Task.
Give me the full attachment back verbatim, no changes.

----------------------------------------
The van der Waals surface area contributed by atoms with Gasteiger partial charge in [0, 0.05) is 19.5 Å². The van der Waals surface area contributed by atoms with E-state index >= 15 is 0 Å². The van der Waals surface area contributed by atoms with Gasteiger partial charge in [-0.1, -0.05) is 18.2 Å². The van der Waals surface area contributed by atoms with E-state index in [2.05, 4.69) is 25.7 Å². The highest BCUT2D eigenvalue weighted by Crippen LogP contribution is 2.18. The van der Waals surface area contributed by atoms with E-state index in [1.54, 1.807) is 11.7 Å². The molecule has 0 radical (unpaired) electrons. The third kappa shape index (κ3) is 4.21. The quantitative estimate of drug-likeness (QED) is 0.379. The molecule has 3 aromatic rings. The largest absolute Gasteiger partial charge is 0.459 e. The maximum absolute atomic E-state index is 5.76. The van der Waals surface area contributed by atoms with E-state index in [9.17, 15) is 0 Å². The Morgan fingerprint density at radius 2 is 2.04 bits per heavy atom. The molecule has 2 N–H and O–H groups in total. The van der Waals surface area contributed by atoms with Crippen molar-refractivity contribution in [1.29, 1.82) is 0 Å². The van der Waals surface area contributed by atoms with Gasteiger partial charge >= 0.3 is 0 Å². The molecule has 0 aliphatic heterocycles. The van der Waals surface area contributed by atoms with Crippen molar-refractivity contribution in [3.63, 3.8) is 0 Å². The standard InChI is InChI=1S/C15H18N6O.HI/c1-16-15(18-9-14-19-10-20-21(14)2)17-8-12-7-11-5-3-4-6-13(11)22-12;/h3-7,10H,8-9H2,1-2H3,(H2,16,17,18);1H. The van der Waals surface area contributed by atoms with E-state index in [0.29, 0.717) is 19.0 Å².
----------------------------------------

The van der Waals surface area contributed by atoms with Gasteiger partial charge in [0, 0.05) is 19.5 Å². The van der Waals surface area contributed by atoms with E-state index >= 15 is 0 Å². The van der Waals surface area contributed by atoms with Gasteiger partial charge in [-0.1, -0.05) is 18.2 Å². The van der Waals surface area contributed by atoms with E-state index in [2.05, 4.69) is 25.7 Å². The highest BCUT2D eigenvalue weighted by Crippen LogP contribution is 2.18. The van der Waals surface area contributed by atoms with E-state index in [1.54, 1.807) is 11.7 Å². The molecule has 0 radical (unpaired) electrons. The third kappa shape index (κ3) is 4.21. The quantitative estimate of drug-likeness (QED) is 0.379. The molecule has 3 aromatic rings. The largest absolute Gasteiger partial charge is 0.459 e. The maximum absolute atomic E-state index is 5.76. The van der Waals surface area contributed by atoms with E-state index in [9.17, 15) is 0 Å². The Morgan fingerprint density at radius 2 is 2.04 bits per heavy atom. The molecule has 2 N–H and O–H groups in total. The van der Waals surface area contributed by atoms with Crippen molar-refractivity contribution in [1.29, 1.82) is 0 Å². The van der Waals surface area contributed by atoms with Gasteiger partial charge >= 0.3 is 0 Å². The molecule has 0 aliphatic heterocycles. The van der Waals surface area contributed by atoms with Crippen molar-refractivity contribution in [3.63, 3.8) is 0 Å². The standard InChI is InChI=1S/C15H18N6O.HI/c1-16-15(18-9-14-19-10-20-21(14)2)17-8-12-7-11-5-3-4-6-13(11)22-12;/h3-7,10H,8-9H2,1-2H3,(H2,16,17,18);1H. The van der Waals surface area contributed by atoms with E-state index in [0.29, 0.717) is 19.0 Å².